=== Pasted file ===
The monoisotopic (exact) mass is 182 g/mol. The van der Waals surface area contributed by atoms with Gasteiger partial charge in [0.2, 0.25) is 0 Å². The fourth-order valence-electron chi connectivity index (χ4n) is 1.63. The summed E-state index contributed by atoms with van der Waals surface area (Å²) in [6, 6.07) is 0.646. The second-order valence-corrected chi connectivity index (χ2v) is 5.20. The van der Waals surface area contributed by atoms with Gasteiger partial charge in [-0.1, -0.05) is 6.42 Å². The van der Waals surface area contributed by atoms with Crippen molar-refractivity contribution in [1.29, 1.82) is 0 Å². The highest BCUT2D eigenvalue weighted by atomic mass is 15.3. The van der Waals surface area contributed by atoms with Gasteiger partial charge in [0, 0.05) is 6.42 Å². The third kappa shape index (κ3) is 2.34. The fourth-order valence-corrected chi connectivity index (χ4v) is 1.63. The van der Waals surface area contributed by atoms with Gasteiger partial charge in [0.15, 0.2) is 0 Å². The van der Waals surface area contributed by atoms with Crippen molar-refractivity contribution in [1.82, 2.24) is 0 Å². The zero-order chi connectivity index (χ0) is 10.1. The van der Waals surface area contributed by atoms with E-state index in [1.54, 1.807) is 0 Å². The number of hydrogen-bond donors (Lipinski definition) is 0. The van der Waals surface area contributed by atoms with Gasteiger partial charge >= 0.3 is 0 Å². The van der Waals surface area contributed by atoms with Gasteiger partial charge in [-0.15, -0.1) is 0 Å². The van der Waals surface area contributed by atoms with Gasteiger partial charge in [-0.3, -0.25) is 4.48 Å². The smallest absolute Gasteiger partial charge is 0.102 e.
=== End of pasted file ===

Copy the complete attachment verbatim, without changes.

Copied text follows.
The monoisotopic (exact) mass is 182 g/mol. The van der Waals surface area contributed by atoms with Gasteiger partial charge in [0.2, 0.25) is 0 Å². The fourth-order valence-electron chi connectivity index (χ4n) is 1.63. The summed E-state index contributed by atoms with van der Waals surface area (Å²) in [6, 6.07) is 0.646. The second-order valence-corrected chi connectivity index (χ2v) is 5.20. The van der Waals surface area contributed by atoms with Gasteiger partial charge in [-0.1, -0.05) is 6.42 Å². The van der Waals surface area contributed by atoms with Crippen molar-refractivity contribution in [1.29, 1.82) is 0 Å². The highest BCUT2D eigenvalue weighted by atomic mass is 15.3. The van der Waals surface area contributed by atoms with Gasteiger partial charge in [0, 0.05) is 6.42 Å². The third kappa shape index (κ3) is 2.34. The fourth-order valence-corrected chi connectivity index (χ4v) is 1.63. The van der Waals surface area contributed by atoms with Gasteiger partial charge in [0.15, 0.2) is 0 Å². The van der Waals surface area contributed by atoms with Crippen molar-refractivity contribution in [1.82, 2.24) is 0 Å². The zero-order chi connectivity index (χ0) is 10.1. The van der Waals surface area contributed by atoms with E-state index in [1.54, 1.807) is 0 Å². The number of hydrogen-bond donors (Lipinski definition) is 0. The van der Waals surface area contributed by atoms with Gasteiger partial charge >= 0.3 is 0 Å². The van der Waals surface area contributed by atoms with Gasteiger partial charge in [-0.15, -0.1) is 0 Å². The van der Waals surface area contributed by atoms with Gasteiger partial charge in [-0.3, -0.25) is 4.48 Å². The smallest absolute Gasteiger partial charge is 0.102 e.